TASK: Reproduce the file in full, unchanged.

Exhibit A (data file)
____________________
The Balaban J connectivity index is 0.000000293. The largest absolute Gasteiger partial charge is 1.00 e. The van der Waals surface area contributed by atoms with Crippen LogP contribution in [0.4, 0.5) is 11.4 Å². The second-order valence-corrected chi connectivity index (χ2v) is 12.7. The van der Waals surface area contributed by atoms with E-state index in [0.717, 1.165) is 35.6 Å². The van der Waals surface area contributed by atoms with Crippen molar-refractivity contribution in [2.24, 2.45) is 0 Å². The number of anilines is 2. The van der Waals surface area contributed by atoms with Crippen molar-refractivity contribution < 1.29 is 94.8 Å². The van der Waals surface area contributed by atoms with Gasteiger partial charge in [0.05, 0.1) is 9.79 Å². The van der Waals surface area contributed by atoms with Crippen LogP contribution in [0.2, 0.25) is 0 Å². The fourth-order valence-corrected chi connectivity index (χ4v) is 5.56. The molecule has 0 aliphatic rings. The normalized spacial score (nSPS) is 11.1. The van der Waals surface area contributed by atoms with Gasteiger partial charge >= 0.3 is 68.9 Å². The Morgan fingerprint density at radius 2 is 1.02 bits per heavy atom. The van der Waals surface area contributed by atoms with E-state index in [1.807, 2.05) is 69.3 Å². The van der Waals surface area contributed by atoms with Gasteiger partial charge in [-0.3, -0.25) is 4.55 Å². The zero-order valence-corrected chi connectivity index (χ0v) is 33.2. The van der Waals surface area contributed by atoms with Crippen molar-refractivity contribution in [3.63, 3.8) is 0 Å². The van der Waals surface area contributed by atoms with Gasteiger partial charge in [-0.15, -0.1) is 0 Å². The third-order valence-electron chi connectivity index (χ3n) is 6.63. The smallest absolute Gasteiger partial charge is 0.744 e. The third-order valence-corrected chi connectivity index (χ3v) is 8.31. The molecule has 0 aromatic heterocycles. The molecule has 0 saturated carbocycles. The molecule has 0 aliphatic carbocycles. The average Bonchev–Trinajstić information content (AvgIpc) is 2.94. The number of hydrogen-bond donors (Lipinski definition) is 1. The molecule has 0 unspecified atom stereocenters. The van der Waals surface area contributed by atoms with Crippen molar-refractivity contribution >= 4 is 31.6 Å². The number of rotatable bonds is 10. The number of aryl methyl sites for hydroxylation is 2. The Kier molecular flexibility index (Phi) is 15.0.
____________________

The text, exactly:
The Balaban J connectivity index is 0.000000293. The largest absolute Gasteiger partial charge is 1.00 e. The van der Waals surface area contributed by atoms with Crippen LogP contribution in [0.4, 0.5) is 11.4 Å². The second-order valence-corrected chi connectivity index (χ2v) is 12.7. The van der Waals surface area contributed by atoms with E-state index in [0.717, 1.165) is 35.6 Å². The van der Waals surface area contributed by atoms with Crippen molar-refractivity contribution in [2.24, 2.45) is 0 Å². The number of anilines is 2. The van der Waals surface area contributed by atoms with Crippen molar-refractivity contribution < 1.29 is 94.8 Å². The van der Waals surface area contributed by atoms with Gasteiger partial charge in [0.05, 0.1) is 9.79 Å². The van der Waals surface area contributed by atoms with Crippen LogP contribution in [0.2, 0.25) is 0 Å². The fourth-order valence-corrected chi connectivity index (χ4v) is 5.56. The molecule has 0 aliphatic rings. The normalized spacial score (nSPS) is 11.1. The van der Waals surface area contributed by atoms with Gasteiger partial charge >= 0.3 is 68.9 Å². The Morgan fingerprint density at radius 2 is 1.02 bits per heavy atom. The van der Waals surface area contributed by atoms with E-state index in [1.807, 2.05) is 69.3 Å². The van der Waals surface area contributed by atoms with Gasteiger partial charge in [-0.3, -0.25) is 4.55 Å². The zero-order valence-corrected chi connectivity index (χ0v) is 33.2. The van der Waals surface area contributed by atoms with Crippen molar-refractivity contribution in [3.63, 3.8) is 0 Å². The van der Waals surface area contributed by atoms with Gasteiger partial charge in [-0.15, -0.1) is 0 Å². The third-order valence-electron chi connectivity index (χ3n) is 6.63. The smallest absolute Gasteiger partial charge is 0.744 e. The third-order valence-corrected chi connectivity index (χ3v) is 8.31. The molecule has 0 aromatic heterocycles. The molecule has 0 saturated carbocycles. The molecule has 0 aliphatic carbocycles. The average Bonchev–Trinajstić information content (AvgIpc) is 2.94. The number of hydrogen-bond donors (Lipinski definition) is 1. The molecule has 0 unspecified atom stereocenters. The van der Waals surface area contributed by atoms with Crippen molar-refractivity contribution >= 4 is 31.6 Å². The number of rotatable bonds is 10. The number of aryl methyl sites for hydroxylation is 2. The Kier molecular flexibility index (Phi) is 15.0.